Charles Clifford Norden

WO 208/3324/6

Before the war, Charles Clifford Norden (born in 1917) was a shipyard worker in Durham. He was captured with his entire battalion, the 9th Durham Light Infantry, in Libya on 29 June 1942. After a brief stay in the Libyan camps, of which he did not say much afterwards, he was moved to PG 82, Laterina, on 6 August 1942. He was kept in the camp for about one year, until July 1943. After that date, he was assigned to a work detachment of PG 82, but unfortunately we have no information as to which one it was.

Norden’s escape was made with little difficulty. As the Armistice was announced on 8 September 1943, the guards left the camp, and the prisoners were «able to leave the camp unmolested».

Norden, with an unnamed PoW, left the work camp during the morning of 11 September 1943, skirting around the village of Borgo San Lorenzo. Soon enough, they were taken in by a family of farmers living nearby, who provided them with civilian clothes. At the end of the month, they left, heading south. Their journey took them through Arezzo, Cortona, Perugia, Macerata and Ascoli. Here, they «met an Italian officer who advised us to go to S. Benedetto del Tronto where, he said, it would be possible to get away by boat». However, once they reached the town, they discovered that the escape had already taken place.

Nonetheless, the two escapees did not despair and joined a larger group of former PoWs (ten in total) heading south. Together, they marched through the villages of Bellante and Cellino. However, they were forced to split, as they «ran into some Germans, but managed to run off and escape». Norden and his unnamed companions were alone once again.

We returned to Montalto [delle] Marc[h]e where we received shelter for a month from a farmer. We left at the end of Jan[uary] ’44, and, passing through Terni, we finally reached a village near Rome called Monte Bono (sic.) about the end of Feb[ruary]. Here, an Italian gave us boots and clothing through the Vatican Red Cross Association. We continued on to Tivoli, where we met some more P/W, who told us it was impossible to go further South.

Therefore, the two decided to go back all the way to Macerata, crossing the Apennines once again. In Macerata, they met with a group of partisans, who told them that there was a plan underway to evacuate via boat a group of escaped PoWs and the crew of a downed Halifax bomber.  

However, their hopes were frustrated once again as the Germans reinforced their surveillance of the area, and the group of escapees was forced to disperse. Norden, with Private Williams and an unnamed soldier, decided to head north, hoping to cross the French border. We do not know much about their journey. The group passed through Cingoli, Città di Castello, and finally, Bibbiano, where they were discovered by the Germans. Norden managed to escape in the ensuing confusion, but his two companions were probably captured.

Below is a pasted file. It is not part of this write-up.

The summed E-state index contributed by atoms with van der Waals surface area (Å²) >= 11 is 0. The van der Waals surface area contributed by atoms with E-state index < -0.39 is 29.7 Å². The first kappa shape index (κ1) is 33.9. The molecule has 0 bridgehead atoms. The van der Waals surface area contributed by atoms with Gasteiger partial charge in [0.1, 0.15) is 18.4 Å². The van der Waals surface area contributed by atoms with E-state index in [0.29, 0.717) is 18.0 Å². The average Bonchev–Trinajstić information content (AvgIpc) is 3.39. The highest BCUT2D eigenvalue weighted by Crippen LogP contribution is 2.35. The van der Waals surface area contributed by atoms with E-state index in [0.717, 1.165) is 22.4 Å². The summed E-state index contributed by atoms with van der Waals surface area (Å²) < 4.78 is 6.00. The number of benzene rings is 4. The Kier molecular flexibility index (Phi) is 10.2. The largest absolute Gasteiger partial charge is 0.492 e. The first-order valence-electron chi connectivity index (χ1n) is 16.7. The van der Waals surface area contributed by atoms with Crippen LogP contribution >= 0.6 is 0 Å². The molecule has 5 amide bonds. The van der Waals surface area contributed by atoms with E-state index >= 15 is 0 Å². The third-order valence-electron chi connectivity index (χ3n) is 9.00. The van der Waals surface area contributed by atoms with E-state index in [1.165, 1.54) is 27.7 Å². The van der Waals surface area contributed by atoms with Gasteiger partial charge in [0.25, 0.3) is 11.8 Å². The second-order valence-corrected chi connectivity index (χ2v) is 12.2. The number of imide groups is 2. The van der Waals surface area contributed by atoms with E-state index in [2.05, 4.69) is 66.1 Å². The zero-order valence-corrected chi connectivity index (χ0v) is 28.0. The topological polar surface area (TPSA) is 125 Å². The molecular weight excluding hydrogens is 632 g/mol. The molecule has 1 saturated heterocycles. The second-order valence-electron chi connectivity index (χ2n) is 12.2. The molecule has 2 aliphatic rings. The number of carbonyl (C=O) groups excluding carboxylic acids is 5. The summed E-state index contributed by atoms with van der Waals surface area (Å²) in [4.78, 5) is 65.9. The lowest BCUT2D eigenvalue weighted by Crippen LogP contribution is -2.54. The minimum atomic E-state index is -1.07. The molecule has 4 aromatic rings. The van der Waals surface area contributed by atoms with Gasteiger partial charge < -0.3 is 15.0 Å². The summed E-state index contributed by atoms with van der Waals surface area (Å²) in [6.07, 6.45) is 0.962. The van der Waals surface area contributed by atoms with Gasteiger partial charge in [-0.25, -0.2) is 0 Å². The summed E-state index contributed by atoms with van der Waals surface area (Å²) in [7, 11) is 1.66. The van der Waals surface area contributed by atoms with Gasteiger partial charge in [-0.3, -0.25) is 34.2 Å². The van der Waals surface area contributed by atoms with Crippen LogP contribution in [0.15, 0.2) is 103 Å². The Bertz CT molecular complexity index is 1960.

Alone and without a guide, Norden wandered through the villages of central Italy. He passed through Vecchio, Borgo San Lorenzo, and Pistoia in Tuscany and reached Sestola (Emilia-Romagna) in June 1944. At the end of the month, he was in Vinadio (Como), very close to the Franco-Italian border. Norden does not explain how he managed to reach the western part of Piedmont. However, it is likely he had some contacts with the partisans in the Modena area, who probably instructed him on how to proceed.  Once in Vinadio, however, Norden did not cross the border immediately:

I joined up with the Partisans and took part in all their activities, mostly doing sabotage work. About 10 Aug[ust] I met an English parachutist who told me to stop where I was for the time being. Two days later two German Divisions arrived in the neighbourhood. After a few skirmishes the partisans group broke up and we were all disbanded. For the next five days I hid in some woods. Then I heard of the Allied landing in the South of France and decided to make my way there.

Norden, guided by an Italian, ran again into the English parachutist (most likely someone working for the SAS or the SOE), who instructed him to cross the border and contact a British Major in Puget-Théniers.

The two managed to reach France on 20 August 1944 and arrived in the village of Saint Souveur, where they met with some French partisans. They brought Norden to Puget-Théniers, where he met with the unnamed British officer. «During the next three weeks, I accompanied him on his journeys through the countryside». Evidently, the Major was also involved in some partisan or sabotage activity behind enemy lines.

Finally, Norden entered Nice on 28 August 1944, as the city was liberated. He then continued to Avignon, Lyon, and finally, Paris, from where he was sent to the United Kingdom. He arrived in his home country on 1 October 1944, two and a half years after his capture. During his escape, he was helped by the local population, joined the Resistance and, most likely, was involved in the Allied efforts to support the European partisan movement.

Camps related to this story


TNA WO 208/3324/6, Norden, C C. Escape/Evasion Reports: Code MI9/SPG: 2618